d. Pull arm into uke's side

9. Standing Kimura
a. Close the window entry
b. Reach over to apply standing kimura
c. Pivot and throw.

This was a really great class, it really forced me to stay relaxed and to keep breathing. I guess when we are stressed we stop breathing, which is silly but seems true. We haven't grappled in a while and I could definitely see a difference between how I move now as opposed to before when I was carrying a lot of weight.

See you tommorrow!

Friday, September 08, 2006

September 7, Sensei Maria

I came to class early to observe the aikido class that runs previous to our class. Pretty interesting. They are very quiet and don’t use a lot of mat for falls. The aikido sensei said something that later Sensei Maria reiterated which gets the vote for quote of the day.

“Woody if you just punch them, they will only bleed. But if you throw them…”
– Sensei Maria

1. Nikkyu from katatedori ( same side wrist grab )

a. Move laterally with obi knot facing tori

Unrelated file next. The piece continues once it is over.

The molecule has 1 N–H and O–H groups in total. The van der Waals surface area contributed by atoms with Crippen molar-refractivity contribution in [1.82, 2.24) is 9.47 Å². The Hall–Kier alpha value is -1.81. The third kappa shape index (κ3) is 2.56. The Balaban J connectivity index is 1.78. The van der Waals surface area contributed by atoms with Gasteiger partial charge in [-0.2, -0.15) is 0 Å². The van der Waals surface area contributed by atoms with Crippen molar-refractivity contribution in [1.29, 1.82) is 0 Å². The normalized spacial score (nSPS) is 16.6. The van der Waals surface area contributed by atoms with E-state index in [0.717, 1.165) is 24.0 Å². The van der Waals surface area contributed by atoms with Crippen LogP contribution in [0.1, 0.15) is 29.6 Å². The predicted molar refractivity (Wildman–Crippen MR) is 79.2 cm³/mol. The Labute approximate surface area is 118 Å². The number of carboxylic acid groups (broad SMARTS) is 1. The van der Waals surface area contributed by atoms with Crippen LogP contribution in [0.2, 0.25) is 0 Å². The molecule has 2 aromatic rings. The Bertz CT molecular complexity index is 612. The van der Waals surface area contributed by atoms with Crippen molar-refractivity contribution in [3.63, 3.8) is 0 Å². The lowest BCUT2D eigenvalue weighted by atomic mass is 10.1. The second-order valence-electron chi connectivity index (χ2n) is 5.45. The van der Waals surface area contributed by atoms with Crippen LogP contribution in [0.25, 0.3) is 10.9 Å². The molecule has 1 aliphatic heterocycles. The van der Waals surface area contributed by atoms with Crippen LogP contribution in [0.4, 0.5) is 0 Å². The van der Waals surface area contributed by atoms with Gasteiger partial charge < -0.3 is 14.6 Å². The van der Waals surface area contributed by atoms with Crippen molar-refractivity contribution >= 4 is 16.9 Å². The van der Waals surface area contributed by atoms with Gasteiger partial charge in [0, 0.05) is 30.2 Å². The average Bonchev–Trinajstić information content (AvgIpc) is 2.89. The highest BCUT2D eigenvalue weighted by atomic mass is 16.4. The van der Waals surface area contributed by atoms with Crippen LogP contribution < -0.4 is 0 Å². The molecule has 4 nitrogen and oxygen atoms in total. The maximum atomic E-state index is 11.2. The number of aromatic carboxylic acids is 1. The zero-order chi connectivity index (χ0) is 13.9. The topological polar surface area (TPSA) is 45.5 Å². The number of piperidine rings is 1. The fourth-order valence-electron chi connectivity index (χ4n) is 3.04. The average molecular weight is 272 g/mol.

b. Rotate wrist bringing it to chest ( just below collarbone)
c. Use body to lean into wrist and apply lock ( lean into wrist by bending front knee )
d. Catch elbow and push through ear to push uke to ground
e. Drive foot under the shoulder and bend knee, place arm against knee creating a juji-gatame( arm bar), fold wrist and point finger to opposite should blade.

*Note: When moving laterally, stay on the line, it seemed to be the difference between giving the lock and receiving a punch from uke. If you move too far you can always give a mae gari ( front kick ). Also keep lead leg in front of you, if not you expose your reproductive organs to strikes. Keep posture during lock.

2. Nikkyu from Yokomen-uchi (Round House)

Same principles as above except for entry.
a. Move in directly to mirror uke’s position